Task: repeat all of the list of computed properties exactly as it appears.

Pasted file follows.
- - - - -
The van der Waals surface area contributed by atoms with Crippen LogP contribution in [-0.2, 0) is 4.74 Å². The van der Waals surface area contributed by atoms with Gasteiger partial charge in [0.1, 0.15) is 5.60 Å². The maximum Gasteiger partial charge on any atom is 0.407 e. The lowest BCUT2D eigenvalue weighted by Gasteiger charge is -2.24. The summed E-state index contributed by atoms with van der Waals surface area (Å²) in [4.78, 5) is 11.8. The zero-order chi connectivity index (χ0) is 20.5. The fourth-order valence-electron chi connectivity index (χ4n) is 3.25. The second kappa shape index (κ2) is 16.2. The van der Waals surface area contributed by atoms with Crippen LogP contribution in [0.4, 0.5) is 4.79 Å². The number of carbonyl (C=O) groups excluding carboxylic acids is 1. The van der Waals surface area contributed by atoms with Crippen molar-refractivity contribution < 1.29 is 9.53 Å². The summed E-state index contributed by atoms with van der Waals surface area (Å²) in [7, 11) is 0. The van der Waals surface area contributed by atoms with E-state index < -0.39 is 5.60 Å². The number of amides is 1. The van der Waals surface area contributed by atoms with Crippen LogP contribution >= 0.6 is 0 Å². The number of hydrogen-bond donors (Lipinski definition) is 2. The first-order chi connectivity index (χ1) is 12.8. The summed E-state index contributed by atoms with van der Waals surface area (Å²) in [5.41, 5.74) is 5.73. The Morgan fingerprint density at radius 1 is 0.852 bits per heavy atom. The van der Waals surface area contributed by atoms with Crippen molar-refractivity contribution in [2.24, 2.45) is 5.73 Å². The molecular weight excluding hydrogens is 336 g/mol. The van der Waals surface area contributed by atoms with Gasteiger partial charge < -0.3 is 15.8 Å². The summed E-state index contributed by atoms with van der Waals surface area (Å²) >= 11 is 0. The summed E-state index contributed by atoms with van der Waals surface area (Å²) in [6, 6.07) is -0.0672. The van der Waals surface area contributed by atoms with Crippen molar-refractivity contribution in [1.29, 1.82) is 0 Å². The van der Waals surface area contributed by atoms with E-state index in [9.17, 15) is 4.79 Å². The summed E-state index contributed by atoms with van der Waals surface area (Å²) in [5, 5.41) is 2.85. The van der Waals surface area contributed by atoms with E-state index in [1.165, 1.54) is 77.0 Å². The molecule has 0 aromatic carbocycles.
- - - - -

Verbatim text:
The van der Waals surface area contributed by atoms with Crippen LogP contribution in [-0.2, 0) is 4.74 Å². The van der Waals surface area contributed by atoms with Gasteiger partial charge in [0.1, 0.15) is 5.60 Å². The maximum Gasteiger partial charge on any atom is 0.407 e. The lowest BCUT2D eigenvalue weighted by Gasteiger charge is -2.24. The summed E-state index contributed by atoms with van der Waals surface area (Å²) in [4.78, 5) is 11.8. The zero-order chi connectivity index (χ0) is 20.5. The fourth-order valence-electron chi connectivity index (χ4n) is 3.25. The second kappa shape index (κ2) is 16.2. The van der Waals surface area contributed by atoms with Crippen LogP contribution in [0.4, 0.5) is 4.79 Å². The number of carbonyl (C=O) groups excluding carboxylic acids is 1. The van der Waals surface area contributed by atoms with Crippen molar-refractivity contribution < 1.29 is 9.53 Å². The summed E-state index contributed by atoms with van der Waals surface area (Å²) in [7, 11) is 0. The van der Waals surface area contributed by atoms with E-state index < -0.39 is 5.60 Å². The number of amides is 1. The van der Waals surface area contributed by atoms with Crippen LogP contribution >= 0.6 is 0 Å². The number of hydrogen-bond donors (Lipinski definition) is 2. The first-order chi connectivity index (χ1) is 12.8. The summed E-state index contributed by atoms with van der Waals surface area (Å²) in [5.41, 5.74) is 5.73. The Morgan fingerprint density at radius 1 is 0.852 bits per heavy atom. The van der Waals surface area contributed by atoms with Crippen molar-refractivity contribution in [2.24, 2.45) is 5.73 Å². The molecular weight excluding hydrogens is 336 g/mol. The van der Waals surface area contributed by atoms with Gasteiger partial charge < -0.3 is 15.8 Å². The summed E-state index contributed by atoms with van der Waals surface area (Å²) >= 11 is 0. The summed E-state index contributed by atoms with van der Waals surface area (Å²) in [6, 6.07) is -0.0672. The van der Waals surface area contributed by atoms with Crippen molar-refractivity contribution in [1.29, 1.82) is 0 Å². The van der Waals surface area contributed by atoms with E-state index in [9.17, 15) is 4.79 Å². The summed E-state index contributed by atoms with van der Waals surface area (Å²) in [5, 5.41) is 2.85. The van der Waals surface area contributed by atoms with E-state index in [1.165, 1.54) is 77.0 Å². The molecule has 0 aromatic carbocycles.